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Apple says it doesn't "know anything" about making TV, will spend over $1 billion on original programming anyway

Photo: Justin Sullivan (Getty Images)

Over the last year or so, Apple has attracted some top-notch talent to its growing programming branch. Reese Witherspoon is producing multiple shows, including a comedy starring Kristen Wiig; Damien Chazelle is developing some mysterious new drama; and Oscar nominees Kumail Nanjiani and Emily V. Gordon sold their anthology series about immigrants to the tech company. Apple even picked up Bryan Fuller and Steven Spielberg’s Amazing Stories reboot, and then, in what’s becoming a rite of passage for programmers, bid adieu to the Hannibal creator.

Apple’s aggressiveness and selections would seem to bode well for its chances in establishing itself as a major player in original TV content—and its near-unfathomable resources certainly don’t hurt. But, as this New York Times article points out, the tech giant has been kind of winging it up to this point. Apple exec Eddy Cue admitted at SXSW earlier this month that he and his cohort “don’t know anything about making television.” Cue, who’s heading up the programming initiative said the organization can bring “very little” to the content table. But he wasn’t just being overly humble: Cue went on to enumerate Apple’s strengths: “We know how to create apps, we know how to do distribution, we know how to market.”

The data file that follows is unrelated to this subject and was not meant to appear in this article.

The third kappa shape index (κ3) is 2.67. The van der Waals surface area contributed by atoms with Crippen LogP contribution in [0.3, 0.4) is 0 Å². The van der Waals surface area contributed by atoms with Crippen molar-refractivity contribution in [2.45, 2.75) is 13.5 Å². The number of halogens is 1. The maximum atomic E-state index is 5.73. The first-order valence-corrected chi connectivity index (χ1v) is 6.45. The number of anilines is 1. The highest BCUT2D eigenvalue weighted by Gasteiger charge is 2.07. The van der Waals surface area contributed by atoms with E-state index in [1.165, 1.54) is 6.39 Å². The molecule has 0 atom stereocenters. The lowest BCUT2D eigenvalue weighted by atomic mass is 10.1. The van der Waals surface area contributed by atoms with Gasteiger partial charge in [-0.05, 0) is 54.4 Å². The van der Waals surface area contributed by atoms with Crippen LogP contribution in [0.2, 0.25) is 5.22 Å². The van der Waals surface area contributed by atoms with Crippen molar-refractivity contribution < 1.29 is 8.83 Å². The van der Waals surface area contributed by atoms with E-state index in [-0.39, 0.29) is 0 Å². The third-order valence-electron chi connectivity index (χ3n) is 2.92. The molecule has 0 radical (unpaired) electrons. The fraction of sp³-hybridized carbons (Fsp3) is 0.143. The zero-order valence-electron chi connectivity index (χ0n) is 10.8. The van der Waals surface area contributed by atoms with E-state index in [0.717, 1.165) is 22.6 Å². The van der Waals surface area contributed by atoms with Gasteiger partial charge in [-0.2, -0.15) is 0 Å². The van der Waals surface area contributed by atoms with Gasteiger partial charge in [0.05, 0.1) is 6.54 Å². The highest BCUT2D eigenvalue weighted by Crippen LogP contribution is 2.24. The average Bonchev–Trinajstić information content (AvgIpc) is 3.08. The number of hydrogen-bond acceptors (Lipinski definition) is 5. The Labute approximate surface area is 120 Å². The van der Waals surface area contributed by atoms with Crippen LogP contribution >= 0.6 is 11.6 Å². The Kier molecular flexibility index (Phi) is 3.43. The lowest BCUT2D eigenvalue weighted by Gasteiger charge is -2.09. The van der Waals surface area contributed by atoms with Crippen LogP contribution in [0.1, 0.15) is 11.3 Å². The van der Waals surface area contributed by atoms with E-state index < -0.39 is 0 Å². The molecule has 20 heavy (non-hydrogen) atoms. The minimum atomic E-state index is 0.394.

Basically, Apple had everything but the talent. And because “we don’t really know how to create shows,” according to Cue, they hired former Sony Pictures Television presidents Zack Van Amburg and Jamie Erlicht. The duo has hit the ground running, building “Apple Worldwide Video from the ground up, expanding its staff to roughly 40 people and opening divisions for adult dramas, children’s shows and Latin American and European programming.” Van Amburg and Erlitcht have also masterminded the deals with Witherspoon, Spielberg, Jennifer Anniston, Octavia Spencer, and M. Night Shyamalan.

Apple had originally earmarked $1 billion for these programming efforts, which the Times believes the company will “blow well past,” now that so many A-listers have thrown in with the nascent programmer. That’s not quite the $8 billion that Netflix has pledged to developing content in 2018, but it’s only March—Apple has plenty of time to up its spending.

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